It’s interesting to see the way that the pulpy, B-movie aesthetics of Samuel Fuller, developed from his earliest films as director in the late-40s and 50s and present in his 60s classics like Shock Corridor and The Naked Kiss, translated to the filmmaking scene of the 1980s. This could stand alongside any kind of straight-to-video exploitation horror/thriller movie, of the kind being reclaimed by any number of home video labels nowadays, with its murky colour palette and zooms. It just so happens that having Sam Fuller’s name attached gives it a slightly higher profile (although not enough to give it much chance at success when it was released). But Fuller retains a roughness to it that feels right for the material, dealing with a young woman who takes in a stray dog, that turns out to have been trained to attack Black people. Obviously there’s a racial thematic that Fuller is pursuing and it certainly seems appropriate that for all the havoc and death the dog wreaks, it remains protected by those around it, who are earnestly trying to save the dog from itself and unlearn it of its attack programming. The film comes across as earnest in the way it treats this material, though it’s understandable from the formal qualities (scuzzy exploitation cinema) why it remains challenging.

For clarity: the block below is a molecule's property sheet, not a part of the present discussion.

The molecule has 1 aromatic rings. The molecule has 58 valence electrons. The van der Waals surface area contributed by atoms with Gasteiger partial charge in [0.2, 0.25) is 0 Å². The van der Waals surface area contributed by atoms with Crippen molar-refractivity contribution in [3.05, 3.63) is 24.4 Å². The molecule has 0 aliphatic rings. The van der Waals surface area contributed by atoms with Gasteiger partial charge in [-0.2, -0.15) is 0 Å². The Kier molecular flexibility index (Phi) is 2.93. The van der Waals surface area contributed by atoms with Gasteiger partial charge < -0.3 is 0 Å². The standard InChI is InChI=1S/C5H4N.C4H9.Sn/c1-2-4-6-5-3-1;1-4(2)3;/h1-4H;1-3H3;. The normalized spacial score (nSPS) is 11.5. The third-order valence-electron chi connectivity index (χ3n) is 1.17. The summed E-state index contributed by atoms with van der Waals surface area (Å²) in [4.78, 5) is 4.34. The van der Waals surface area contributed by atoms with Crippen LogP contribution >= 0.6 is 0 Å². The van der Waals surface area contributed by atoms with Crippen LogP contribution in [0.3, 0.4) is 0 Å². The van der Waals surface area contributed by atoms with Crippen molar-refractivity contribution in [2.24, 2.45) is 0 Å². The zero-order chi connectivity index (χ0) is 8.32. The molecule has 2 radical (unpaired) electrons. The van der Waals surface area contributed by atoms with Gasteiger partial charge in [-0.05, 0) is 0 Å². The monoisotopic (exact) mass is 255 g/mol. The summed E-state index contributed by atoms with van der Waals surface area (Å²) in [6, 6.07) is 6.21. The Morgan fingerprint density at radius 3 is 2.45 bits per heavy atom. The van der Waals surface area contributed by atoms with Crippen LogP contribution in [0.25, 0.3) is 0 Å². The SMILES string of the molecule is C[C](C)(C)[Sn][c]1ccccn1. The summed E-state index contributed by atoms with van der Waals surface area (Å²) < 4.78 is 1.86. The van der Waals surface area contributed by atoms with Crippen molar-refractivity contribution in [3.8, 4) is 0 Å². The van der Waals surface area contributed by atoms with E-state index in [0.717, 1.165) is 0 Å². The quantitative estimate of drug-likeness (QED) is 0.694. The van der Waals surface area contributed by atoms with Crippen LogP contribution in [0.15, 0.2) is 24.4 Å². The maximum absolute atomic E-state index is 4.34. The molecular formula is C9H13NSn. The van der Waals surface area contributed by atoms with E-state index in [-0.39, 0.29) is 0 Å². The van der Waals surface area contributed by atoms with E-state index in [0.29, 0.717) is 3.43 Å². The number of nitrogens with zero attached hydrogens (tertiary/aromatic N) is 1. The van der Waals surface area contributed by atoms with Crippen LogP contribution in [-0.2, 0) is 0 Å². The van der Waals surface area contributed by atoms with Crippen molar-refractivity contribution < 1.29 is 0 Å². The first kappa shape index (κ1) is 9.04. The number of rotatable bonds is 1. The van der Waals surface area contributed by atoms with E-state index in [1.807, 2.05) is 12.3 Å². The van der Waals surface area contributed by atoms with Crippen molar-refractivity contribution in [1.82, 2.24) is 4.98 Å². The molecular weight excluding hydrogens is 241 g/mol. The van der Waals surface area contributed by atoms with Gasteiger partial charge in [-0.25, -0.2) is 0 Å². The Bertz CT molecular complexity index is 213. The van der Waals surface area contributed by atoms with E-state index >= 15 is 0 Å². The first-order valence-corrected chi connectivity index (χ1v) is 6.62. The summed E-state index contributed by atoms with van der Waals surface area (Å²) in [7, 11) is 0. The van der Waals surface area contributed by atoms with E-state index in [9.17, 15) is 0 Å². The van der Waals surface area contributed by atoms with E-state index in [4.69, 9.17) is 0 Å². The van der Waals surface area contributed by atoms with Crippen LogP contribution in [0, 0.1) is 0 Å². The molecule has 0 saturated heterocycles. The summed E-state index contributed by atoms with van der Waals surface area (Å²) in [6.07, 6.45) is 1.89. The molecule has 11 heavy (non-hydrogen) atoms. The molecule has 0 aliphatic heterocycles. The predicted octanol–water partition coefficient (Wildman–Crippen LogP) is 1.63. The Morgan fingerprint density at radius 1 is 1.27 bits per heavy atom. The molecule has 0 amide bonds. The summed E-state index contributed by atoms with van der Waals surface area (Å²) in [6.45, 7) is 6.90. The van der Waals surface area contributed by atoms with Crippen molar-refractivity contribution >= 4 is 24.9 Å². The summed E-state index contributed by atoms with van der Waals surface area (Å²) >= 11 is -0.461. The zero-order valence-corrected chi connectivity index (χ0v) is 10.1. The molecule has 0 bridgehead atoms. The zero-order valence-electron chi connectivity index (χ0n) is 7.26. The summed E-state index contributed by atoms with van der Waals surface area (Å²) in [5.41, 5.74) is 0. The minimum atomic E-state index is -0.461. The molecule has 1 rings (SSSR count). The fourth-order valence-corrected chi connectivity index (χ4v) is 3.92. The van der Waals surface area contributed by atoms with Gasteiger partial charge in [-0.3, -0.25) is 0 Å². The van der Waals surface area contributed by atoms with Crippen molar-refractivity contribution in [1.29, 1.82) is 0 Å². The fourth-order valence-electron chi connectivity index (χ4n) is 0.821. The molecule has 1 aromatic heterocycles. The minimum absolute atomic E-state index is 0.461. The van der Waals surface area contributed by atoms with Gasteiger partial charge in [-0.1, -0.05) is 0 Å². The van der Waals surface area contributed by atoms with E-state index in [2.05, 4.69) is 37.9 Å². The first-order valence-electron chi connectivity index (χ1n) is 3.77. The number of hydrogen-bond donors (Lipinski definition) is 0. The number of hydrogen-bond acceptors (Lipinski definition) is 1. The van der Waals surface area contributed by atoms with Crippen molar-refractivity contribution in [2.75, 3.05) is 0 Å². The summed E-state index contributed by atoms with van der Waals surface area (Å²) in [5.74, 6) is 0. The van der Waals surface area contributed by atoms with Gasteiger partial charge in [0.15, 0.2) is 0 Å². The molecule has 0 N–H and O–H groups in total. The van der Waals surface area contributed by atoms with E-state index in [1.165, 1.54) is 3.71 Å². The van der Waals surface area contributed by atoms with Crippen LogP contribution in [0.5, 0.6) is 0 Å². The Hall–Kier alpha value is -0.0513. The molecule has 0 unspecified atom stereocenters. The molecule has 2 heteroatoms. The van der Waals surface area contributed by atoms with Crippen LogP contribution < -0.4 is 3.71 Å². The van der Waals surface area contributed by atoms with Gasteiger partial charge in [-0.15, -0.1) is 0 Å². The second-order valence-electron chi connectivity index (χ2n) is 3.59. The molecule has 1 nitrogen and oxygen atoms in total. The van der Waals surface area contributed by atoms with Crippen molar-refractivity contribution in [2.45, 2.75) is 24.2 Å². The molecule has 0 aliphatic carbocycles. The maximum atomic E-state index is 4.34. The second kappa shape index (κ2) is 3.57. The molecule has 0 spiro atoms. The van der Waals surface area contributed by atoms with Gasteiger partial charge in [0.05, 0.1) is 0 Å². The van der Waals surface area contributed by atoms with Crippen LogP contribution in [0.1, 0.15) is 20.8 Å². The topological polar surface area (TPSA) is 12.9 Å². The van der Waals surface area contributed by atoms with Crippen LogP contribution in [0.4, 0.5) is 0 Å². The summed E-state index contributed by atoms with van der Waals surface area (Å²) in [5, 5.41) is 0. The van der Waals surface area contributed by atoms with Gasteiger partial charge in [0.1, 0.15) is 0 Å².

FILM REVIEW: Criterion Collection
Director Samuel Fuller; Writers Fuller and Curtis Hanson (based on the novel by Romain Gary); Cinematographer Bruce Surtees; Starring Kristy McNichol, Paul Winfield, Burl Ives; Length 90 minutes.
Seen at home (DVD), Wellington, Sunday 8 August 2021.